|Increase Alkaline Foods
||Reduce Acid Foods|
The vegetarian diet is high in chlorophyllic (green) vegetables and sprouts, grains, fruits, and liquids, such as water, juices, soups, and herbal teas. The raw foods diet is similar, with more seeds and nuts. Eating whole, unsalted sunflower seeds (or carrot or celery sticks) can help replace that hand-to-mouth addiction that is common in smokers; however, we must be careful not to replace nicotine addiction with food addiction.
The diet for detoxification is also low in fat and high in fiber. It is important to keep the energy and bowels moving. The raw foods (and vegetarian) diet helps with both. This includes several salads of leafy greens daily, and some snacks of fruits, vegetables, nuts, or seeds. Some of the high-protein algae, such as spirulina and chlorella, also help during withdrawal and detox. Since cigarettes are such a rapid ager and a key cancer risk, the dietary suggestions in Cancer Prevention and Anti-Aging programs are useful here as well (see Chapter 16).
Many supplements are useful for smokers or during withdrawal and detoxification. An acid urine increases the elimination of nicotine and thus increases the craving. So, while an alkaline diet may slow down the detoxification of nicotine, it also reduces the desire for smoking. To support the body alkalinization during smoking cessation, I recommend sodium or potassium bicarbonate tablets, one to be taken with cravings for a total of five or six daily, along with the fruit- and vegetable-based, high-fiber diet.
A general "multiple " with additional antioxidant nutrients are part of the smoker’s program. The antioxidants help reduce the toxicity of smoke in primary and secondary smokers and also help lessen the free-radical irritation during the detox period. Vitamin E, 400–800 IUs daily, specifically helps stabilize the cell membranes and protects them and the tissue membranes from the free-radical and chemical irritations generated by cigarette smoke. Selenium, as sodium selenite or selenomethionine, at a level of 200–300 mcg., supports vitamin E and also reduces cancer potential, which is so much higher with chronic smoking. Selenium also lessens sensitivity to cadmium. Vitamin A reduces cancer risk and supports tissue health, and beta-carotene specifically protects against lung cancer in smokers. Smoking clearly depletes body vitamin C levels, probably by increasing antioxidant demands and reducing absorption. Therefore, smokers need regular vitamin C intake to help neutralize the toxins. Supplementing 500–2,000 mg. four or five times daily is recommended. (Note: Both vitamin C and niacin are mild acids, which may increase ulcer risk, as well as nicotine elimination and craving in smokers. If these nutrients are used in higher amounts, extra alkaline salts such as the bicarbonates or calcium-magnesium ascorbates, may be used.) Extra zinc, 30–60 mg. a day, like vitamin A, helps protect the tissue and mucous membrane health.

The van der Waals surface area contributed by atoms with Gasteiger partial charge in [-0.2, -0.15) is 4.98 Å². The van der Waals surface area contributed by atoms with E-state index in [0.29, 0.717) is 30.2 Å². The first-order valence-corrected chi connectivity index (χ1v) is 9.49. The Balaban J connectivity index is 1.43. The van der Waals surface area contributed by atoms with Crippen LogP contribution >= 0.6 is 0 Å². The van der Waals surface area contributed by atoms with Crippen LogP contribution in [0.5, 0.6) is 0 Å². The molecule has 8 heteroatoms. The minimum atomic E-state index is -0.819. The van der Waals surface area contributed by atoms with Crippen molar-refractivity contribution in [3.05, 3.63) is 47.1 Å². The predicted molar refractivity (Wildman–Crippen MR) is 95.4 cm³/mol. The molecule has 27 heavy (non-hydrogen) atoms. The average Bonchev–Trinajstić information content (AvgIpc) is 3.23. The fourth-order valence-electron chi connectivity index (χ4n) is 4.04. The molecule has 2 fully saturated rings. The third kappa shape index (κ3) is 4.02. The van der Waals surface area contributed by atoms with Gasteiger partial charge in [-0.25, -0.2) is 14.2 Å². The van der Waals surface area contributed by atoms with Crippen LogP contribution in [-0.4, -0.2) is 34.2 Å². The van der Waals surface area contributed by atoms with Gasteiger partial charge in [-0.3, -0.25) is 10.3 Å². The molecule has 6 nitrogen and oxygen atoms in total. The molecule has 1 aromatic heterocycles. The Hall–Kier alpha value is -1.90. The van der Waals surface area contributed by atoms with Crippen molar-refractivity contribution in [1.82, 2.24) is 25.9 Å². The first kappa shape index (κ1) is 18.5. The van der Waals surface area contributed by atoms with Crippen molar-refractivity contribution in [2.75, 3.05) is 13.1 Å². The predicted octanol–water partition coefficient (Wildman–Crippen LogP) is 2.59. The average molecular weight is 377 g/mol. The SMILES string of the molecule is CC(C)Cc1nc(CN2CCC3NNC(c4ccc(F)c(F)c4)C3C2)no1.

There are many other helpful nutrients needed during smoking and detox. First, we need to support the B vitamins that are more easily depleted in smokers, mainly thiamine (B1), pyridoxine (B6), and cobalamin (B12). The B12 may also help to decrease the cellular damage caused by tars and nicotine. Niacin (B3) helps in opening up the circulation that is constricted with nicotine. It also lowers cholesterol, which may reduce the risk of atherosclerosis. Pantothenic acid may reduce the aging of the skin and support the generally stressful lifestyle. Folic acid should be taken in higher amounts, such as 1–2 mg. daily. Coenzyme Q10 is also helpful in dosages of 30–60 mg. daily. Extra choline may support the brain and memory.
Besides zinc and selenium, other minerals also are important. Magnesium and molybdenum are needed in higher amounts than usual. Copper is needed at levels of 3–4 mg. daily, when used along with a higher zinc intake (60–100 mg.). Zinc also helps reduce cadmium absorption and toxicity. Vitamins C and E, selenium, and L-cysteine also help to reduce cadmium toxicity.
L-cysteine is very helpful to smokers and during detoxification. Along with thiamine and vitamin C, it protects the lungs from smoking damage and from acetaldehyde generated by smoke. It helps reduce smoker’s cough. Glutathione, formed from L-cysteine, is part of the protective antioxidant enzyme system. Heavy smokers might use 250–500 mg. of glutathione, up to 1,500 mg. (500–750 mg. more usually) of L-cysteine, with 5–6 g. of vitamin C, 150 mg. thiamine, and the total B vitamins and amino acids to balance the specific ones used.